By Rebecca Harmon, MPM, RHIA, CCA
In our world and in our workplaces, we don’t have to look far to find disagreement, polarization, and divisiveness. The challenge lies in being able to rise above this seeming new normal and find the common ground that exists between us.
I believe most people show up to work with basically good intentions. Our goals are similar. We are all working to make a living; to care for ourselves and our families. We are all juggling the many facets of life – good days and achievements, as well as difficult days and loss. We all have days when we are focused, engaged and on-target with what we need to get done just as we all have days when the burdens in our personal lives hang over us and threaten to weigh us down so heavily that we cannot walk upright.
This is simply the ebb and flow of the human experience.
I have taken this realization and formed a basic presumption from which I approach any personnel issue that comes to me at work. It can be summed up in one short statement: assume good intent.
When an employee speaks to me in a way that I don’t appreciate, and that might be valid cause for disciplinary action, I stop and ask if this was an intentional disrespect or if the person may be at the end of their rope for things I will never know or understand. If it were me carrying that burden, would I want more headache by getting a disciplinary action added to that burden, or would I be grateful for some grace?
When a colleague seems unreasonable in their actions on a project and I am tempted to throw them under the bus to the management team or others, I pause and ask myself if I think that they are intentionally causing an uproar, or if perhaps there is something else going on that is wholly unrelated to our work issues. Again, if I were the person struggling, how would I want others to treat me?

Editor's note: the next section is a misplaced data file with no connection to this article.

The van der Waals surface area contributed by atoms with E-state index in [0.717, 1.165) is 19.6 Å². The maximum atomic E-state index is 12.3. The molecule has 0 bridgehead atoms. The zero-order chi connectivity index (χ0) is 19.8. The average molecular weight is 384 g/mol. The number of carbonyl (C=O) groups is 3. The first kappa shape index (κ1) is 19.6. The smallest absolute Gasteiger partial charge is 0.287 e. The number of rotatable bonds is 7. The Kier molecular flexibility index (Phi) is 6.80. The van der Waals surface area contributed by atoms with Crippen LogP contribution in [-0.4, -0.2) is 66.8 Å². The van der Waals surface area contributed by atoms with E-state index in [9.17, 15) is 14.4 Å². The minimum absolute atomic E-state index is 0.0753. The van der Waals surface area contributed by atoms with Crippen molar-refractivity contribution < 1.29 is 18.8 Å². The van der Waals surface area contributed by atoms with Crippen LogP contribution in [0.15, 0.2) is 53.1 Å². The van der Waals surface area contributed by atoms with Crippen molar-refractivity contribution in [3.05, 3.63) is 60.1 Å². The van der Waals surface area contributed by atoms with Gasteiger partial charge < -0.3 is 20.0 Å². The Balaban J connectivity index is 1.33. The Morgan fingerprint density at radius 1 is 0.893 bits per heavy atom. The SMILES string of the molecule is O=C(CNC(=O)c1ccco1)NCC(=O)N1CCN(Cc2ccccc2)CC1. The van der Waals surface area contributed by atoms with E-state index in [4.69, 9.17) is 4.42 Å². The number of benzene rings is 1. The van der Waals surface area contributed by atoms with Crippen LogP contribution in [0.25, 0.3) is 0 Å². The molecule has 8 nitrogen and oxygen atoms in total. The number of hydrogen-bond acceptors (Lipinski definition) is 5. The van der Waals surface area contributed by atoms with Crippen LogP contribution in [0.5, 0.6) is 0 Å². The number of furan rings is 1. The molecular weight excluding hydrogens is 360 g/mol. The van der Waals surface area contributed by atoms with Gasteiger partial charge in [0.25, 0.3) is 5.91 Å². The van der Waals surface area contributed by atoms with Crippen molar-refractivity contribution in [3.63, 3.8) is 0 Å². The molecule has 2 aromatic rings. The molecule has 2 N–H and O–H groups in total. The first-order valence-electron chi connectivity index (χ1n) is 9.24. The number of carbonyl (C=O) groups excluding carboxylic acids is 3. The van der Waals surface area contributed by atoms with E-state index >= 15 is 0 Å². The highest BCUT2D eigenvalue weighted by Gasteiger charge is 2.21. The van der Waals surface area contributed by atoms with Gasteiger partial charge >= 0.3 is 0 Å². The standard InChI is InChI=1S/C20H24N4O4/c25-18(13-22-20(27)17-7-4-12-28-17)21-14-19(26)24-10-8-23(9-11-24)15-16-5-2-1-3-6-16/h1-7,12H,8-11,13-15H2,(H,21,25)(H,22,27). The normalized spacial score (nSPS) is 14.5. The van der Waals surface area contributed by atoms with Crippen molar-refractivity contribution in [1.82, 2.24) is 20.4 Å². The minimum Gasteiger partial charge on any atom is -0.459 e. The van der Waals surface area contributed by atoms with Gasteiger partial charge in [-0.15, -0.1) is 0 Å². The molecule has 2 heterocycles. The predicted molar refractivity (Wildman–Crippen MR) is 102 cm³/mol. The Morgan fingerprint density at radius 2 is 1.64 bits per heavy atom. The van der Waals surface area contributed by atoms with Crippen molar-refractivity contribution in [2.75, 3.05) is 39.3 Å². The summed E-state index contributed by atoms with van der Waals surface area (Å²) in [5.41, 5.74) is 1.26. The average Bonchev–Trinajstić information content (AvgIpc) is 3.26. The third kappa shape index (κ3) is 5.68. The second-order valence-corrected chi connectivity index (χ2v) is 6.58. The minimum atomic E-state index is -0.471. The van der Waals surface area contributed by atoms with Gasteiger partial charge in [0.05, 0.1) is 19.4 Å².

Sure, there are times when people are being intentionally disrespectful, unreasonable, and inappropriate. As managers, we must address those instances when they arise, but I strongly believe that these are the exceptions and not the rule, which means that we have a lot of opportunities to “Find the Good” we can do.
We don’t have to agree with everyone’s life choices, career decisions or politics. Changing others is not our work to do. Instead, I believe it is our job to plant seeds of peace wherever we can. Regardless of our role or rank, each one of us can start today by choosing to see every interaction with others through a lens that assumes good intent – regardless of how it presents itself.
Whether it’s the person who cuts us off in traffic, or the colleague who can’t get it right and causes us more work, or the supervisor whose tone we don’t appreciate: we have the power in those moments to incite more anger, division and unrest or to plant a seed of peace by assuming that their intent was good, even if their approach or delivery was not.
I believe with all my being that while one small act of grace will not, in that moment, change the entire world, it can create a powerful ripple. Like a pebble tossed into a pond, those ripples of goodness and grace will extend out beyond that moment in time.
We may never know the impact our choice in any one moment has on the bigger picture. Still, imagine what might happen if we all took a chance on peace – in the moment, in our work environment, in our lives – and assumed good intent in the people we encounter. Collectively, we might just change the world.
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